No-Code Molecular Docking with Prithvi

Deep Forest Sciences


Jose Antonio Siguenza, Bharath Ramsundar

A Brief Introduction to Molecular Docking

Molecular docking is a computational method that predicts how small molecules, with atomic weight less than ~500 dalton, bind to larger biomolecular targets like proteins. Docking roughly simulates interactions between molecules to determine favorable binding positions for ligands to proteins and is utilized in drug discovery for screening and understanding molecular interactions.

A Brief Introduction to Prithvi

Prithvi is our AI-powered platform to accelerate small molecule drug discovery with scientific foundation models. Prithvi has the ability to

  • Perform structural analysis of targets and identify potential binding sites for a more targeted design process.
  • Build models based on early assay or patent data for use in large-scale virtual screens.
  • Construct active learning pipelines to identify and confirm high-quality hits.
  • Guide retrosynthetic analysis.
  • Suggest modifications to increase the potency, selectivity, and safety of hits.

To learn more about Prithvi, check out our earlier blog post. In this post, we will focus on using Prithvi for molecular docking analyses, but in future posts we will highlight Prithvi’s capabilities in free energy calculations, molecular dynamics, and more.

Prior Context about Molecular Docking

Proteins or enzymes related to biological processes or disease pathways are the central targets of modern drug discovery. Drug discoverers seek to design compounds, or ligands, that interact with these targets in various ways. A binding site (or pocket) is a region of the target where a drug-like molecule can effectively interact with it. The drug-target pair will tend to occupy low energy states since those are more physically favorable. A particular choice of drug-target interaction shape is called a binding pose. The shape of the molecule in this pose is called a conformation. Molecular docking aims to predict low-energy ligand conformations associated with high-affinity binding sites of targets. Additional biomolecules, like DNA, can also be involved when drugging systems like transcription factors.

Several families of classical algorithms predict low-energy binding affinity using score functions based on physical or chemical equations [1]. Ligand chirality, Van der Waals forces, electrostatics, and hydrophobicity are important in calculating binding affinity and are often explicitly included in physical scoring functions. However, such methods often have high runtime and associated computational costs. Recent advances in deep learning have enabled algorithms to learn from molecular data and enhance pose search space while reducing the parameters mentioned earlier, but possibly at the cost of failing to generalize to proteins not present in the training dataset.

Molecular Docking with Prithvi

This blog post highlights Prithvi’s molecular docking features to explore protein-ligand interactions. Prithvi provides a protein-handling infrastructure suite to run docking jobs. This tool broadens a company’s molecular search space, and helps identify potential drug-like molecules. Below is a general workflow to perform a docking simulation on Prithvi:

  1. PDB Cleaning
  2. Conformational Sampling
  3. Pocket Finding
  4. Pose Generation
  5. Pose Scoring

Prithvi uses open-source tools like DeepChem and AutoDock Vina to perform docking. Open-source tools enable us to apply state-of-the-art scientific tooling maintained by a broader community. Prithvi’s no-code infrastructure makes advanced computational methods easily accessible to biologists and chemists. In this blog post, we perform a case study to showcase Prithvi’s no-code molecular docking capabilities by docking five organic compounds (Naringin, Capsaicin, Gallic Acid, Psychotrine, and Quercetin) against the SARS-CoV-2 main protease (PDB ID:5R80) [2].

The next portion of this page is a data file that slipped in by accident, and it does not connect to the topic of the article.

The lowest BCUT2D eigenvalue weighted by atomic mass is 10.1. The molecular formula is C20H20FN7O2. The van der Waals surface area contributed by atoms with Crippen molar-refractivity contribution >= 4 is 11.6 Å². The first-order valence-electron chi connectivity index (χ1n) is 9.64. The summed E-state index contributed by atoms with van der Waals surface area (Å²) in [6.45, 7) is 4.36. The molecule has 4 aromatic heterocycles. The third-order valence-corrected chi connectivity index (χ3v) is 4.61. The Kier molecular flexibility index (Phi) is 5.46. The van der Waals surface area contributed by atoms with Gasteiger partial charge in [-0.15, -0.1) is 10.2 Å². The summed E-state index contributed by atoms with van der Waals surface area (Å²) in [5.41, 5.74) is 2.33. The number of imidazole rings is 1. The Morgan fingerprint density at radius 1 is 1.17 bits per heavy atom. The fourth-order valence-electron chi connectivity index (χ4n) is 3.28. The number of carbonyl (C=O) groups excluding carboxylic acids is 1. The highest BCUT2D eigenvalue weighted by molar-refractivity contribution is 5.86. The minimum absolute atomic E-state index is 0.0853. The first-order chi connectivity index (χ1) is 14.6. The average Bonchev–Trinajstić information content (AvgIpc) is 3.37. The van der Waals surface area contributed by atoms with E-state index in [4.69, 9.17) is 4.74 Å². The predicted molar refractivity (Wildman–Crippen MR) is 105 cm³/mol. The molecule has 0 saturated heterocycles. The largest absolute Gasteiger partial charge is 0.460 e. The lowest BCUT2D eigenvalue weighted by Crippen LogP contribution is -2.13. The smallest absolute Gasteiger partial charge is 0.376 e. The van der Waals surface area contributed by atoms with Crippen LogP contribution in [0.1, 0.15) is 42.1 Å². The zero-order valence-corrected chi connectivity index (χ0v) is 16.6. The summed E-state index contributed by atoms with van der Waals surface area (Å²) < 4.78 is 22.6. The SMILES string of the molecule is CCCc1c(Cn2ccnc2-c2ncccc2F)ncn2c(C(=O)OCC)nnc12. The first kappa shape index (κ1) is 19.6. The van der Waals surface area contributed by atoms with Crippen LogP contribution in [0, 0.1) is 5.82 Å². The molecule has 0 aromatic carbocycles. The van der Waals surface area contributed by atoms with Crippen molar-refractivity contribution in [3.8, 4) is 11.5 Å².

Example of Docking with Prithvi. From right to left, ligand conformers are sampled, and possible binding pockets are shown in red. Then, protein-ligand candidates are generated in PDB format. At last, binding affinity scores for each pose are saved in a CSV file.

Each role outlined in Prithvi’s docking workflow is described below.

Molecular docking workflow with Prithvi. Each block in the figure represents a primitive, which is a setup to specify parameters to run scientific computational tasks.

Conformational Sampling: Sample Low-Energy 3D Molecular Shapes

Docking aims to select a low-energy binding pose among different binding poses. A molecular conformation is one of the plausible spatial arrangements of atoms in a molecule. Conformer sampling is based on axis rotations and atomic bond restrictions [6]. Therefore, the ligand’s structure limits the number of conformers. Larger molecules generate more conformers due to increased degrees of freedom (e.g., rotation modes). Ligands are normally input into Prithvi as SDF, PDB, or SMILE files. If desired molecules aren’t known upfront, scientists can use Prithvi’s built-in editor tools to draw the molecular structure and download it as the previous file types. Pairing docking algorithms with good conformational sampling explores a broader ligand space, and increases chances of identifying native-like binding poses increase.

Prithvi’s conformational sampling primitive asks for an input file, containing a ligand, the number of conformers to generate and the output filename to store the sampled conformation. Prithvi currently computes the results by using RDKit to generate conformers, but will soon support more powerful sampling methods.

A schematic representation of the no-code conformational sampling.
The Capsaicin molecule.
Two different conformers of Capsaicin after applying the conformational sampling primitive.

Finding Binding Pockets: Mapping the Topography of Molecular Interaction Sites

Protein-ligand interactions take place at preferred sites on the target protein commonly referred to as binding pockets. Docking can be performed with or without knowledge of the binding pocket. Docking performed without knowledge of a binding pocket is referred to as blind docking, in contrast to docking performed with a specified binding pocket which is non-blind. Non-blind docking is usually more efficient but in some cases a good binding pocket is not known.

In blind docking, the whole protein surface must be searched for possible binding pockets. In contrast, with non-blind docking users can specify bounding boxes as parameters, strategically defining spaces where a ligand is most likely to bind. Users can visualize these bounding boxes directly through Prithvi.